May, 2014

South Essex

South Essex
A landscape of wetlands and marshes nestled along the Thames Estuary.

South Essex

  • Watch out, chicks about!

    Wet, muddy ground conditions have attracted good numbers of migrant waders to the South Essex reserves. The undoubted highlight was the pair of black-winged stilts which stopped off at Bowers Marsh, the first of these birds recorded in the UK this spring. They were joined on Bowers Marsh by 110 black-tailed godwits, along with smaller numbers of ruff and spotted redshank. Vange Marsh also attracted good numbers of birds, with peaks of 18 green sandpiper, 11 greenshank and a single wood sandpiper.

    Greenshank by David Lee

    Avocet chick by David Timpling (rspb-images.com)

    Breeding is also well under way, a count on Bowers Marsh this morning revealed 41 fluffy avocet chicks on the fresh lagoon shingle island, along with four lapwing chicks. The reedbed at Vange Marsh is alive with the sounds of warblers and bearded tit, the latter doing particularly well with fledged young already seen amongst the reeds. The best way to see them is to listen out for their ‘pinging’ calls on a sunny, still day.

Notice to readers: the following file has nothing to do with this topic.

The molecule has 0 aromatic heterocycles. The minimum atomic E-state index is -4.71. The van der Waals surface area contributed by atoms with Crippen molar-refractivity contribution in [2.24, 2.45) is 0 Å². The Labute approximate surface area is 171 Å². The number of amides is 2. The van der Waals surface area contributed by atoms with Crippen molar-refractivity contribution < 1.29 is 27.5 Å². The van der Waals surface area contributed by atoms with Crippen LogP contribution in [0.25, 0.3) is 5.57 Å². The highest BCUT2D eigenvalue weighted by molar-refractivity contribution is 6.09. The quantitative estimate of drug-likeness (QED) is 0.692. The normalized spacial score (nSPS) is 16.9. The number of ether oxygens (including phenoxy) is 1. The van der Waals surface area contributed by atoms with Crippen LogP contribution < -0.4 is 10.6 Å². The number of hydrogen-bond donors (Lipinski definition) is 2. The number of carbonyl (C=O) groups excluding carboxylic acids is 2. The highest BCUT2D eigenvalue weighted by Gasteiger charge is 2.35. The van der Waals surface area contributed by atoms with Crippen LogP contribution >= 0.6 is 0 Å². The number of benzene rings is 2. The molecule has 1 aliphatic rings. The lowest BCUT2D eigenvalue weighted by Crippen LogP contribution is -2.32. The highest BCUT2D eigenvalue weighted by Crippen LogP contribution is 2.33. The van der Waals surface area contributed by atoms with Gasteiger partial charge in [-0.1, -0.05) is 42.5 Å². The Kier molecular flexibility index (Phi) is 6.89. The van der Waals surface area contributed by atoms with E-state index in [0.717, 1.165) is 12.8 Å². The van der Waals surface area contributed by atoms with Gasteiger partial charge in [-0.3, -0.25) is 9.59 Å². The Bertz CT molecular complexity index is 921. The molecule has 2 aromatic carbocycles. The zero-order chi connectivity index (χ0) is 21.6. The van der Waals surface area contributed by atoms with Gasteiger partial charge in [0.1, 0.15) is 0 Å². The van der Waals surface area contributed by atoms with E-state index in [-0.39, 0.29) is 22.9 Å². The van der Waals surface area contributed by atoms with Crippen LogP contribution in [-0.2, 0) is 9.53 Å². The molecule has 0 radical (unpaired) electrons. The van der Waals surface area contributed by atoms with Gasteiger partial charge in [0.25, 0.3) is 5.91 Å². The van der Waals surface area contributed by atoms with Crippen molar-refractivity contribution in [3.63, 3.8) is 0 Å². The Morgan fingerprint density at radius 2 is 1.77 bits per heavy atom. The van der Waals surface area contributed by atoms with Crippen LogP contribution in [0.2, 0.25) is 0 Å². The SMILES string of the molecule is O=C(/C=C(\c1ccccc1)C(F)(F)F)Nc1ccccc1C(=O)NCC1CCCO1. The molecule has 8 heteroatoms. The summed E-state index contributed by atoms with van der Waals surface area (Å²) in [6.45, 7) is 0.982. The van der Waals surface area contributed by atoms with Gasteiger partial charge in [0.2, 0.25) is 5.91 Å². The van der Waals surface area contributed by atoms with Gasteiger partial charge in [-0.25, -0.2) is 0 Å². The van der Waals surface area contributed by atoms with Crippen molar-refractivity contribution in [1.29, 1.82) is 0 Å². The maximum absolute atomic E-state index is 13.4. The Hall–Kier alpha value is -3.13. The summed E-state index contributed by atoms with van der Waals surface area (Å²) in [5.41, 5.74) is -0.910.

Juvenile bearded tit by Dave Gonning

    The nest-cam in our Visitor Centre at Wat Tyler Country Park shows the blue tit family is also doing well, the chicks are growing up fast and it won’t be long until they fledge and leave the nest to explore the world outside!

    Michael Poole - RSPB South Essex Assistant Warden

  • Let's get pumping!

    Surface water on the South Essex reserves has begun to evaporate over the last few months. The sheer amount of rainfall over the winter has meant that the pools and logoon’s on West Canvey, Vange and Bowers Marshes will stay at favorable levels throughout the coming breeding bird season and a few lapwing and, in greater numbers, avocets are being seen pairing up across the reserves. However, such was the extent of the rainfall we all endured over the winter, it has been challenging to pump water off Pitsea Scrape which means it is unlikely that we will be able expose enough islands in time for breeding birds.

    Lapwing by Andy Hay (rspb-images.com)

    It is a good thing then that the water levels and habitats on Bowers Marsh are looking so fantastic at the moment and that there is plenty more habitat available for these species to breed and thrive across the South Essex reserves.

    Steven Roach - RSPB South Essex Warden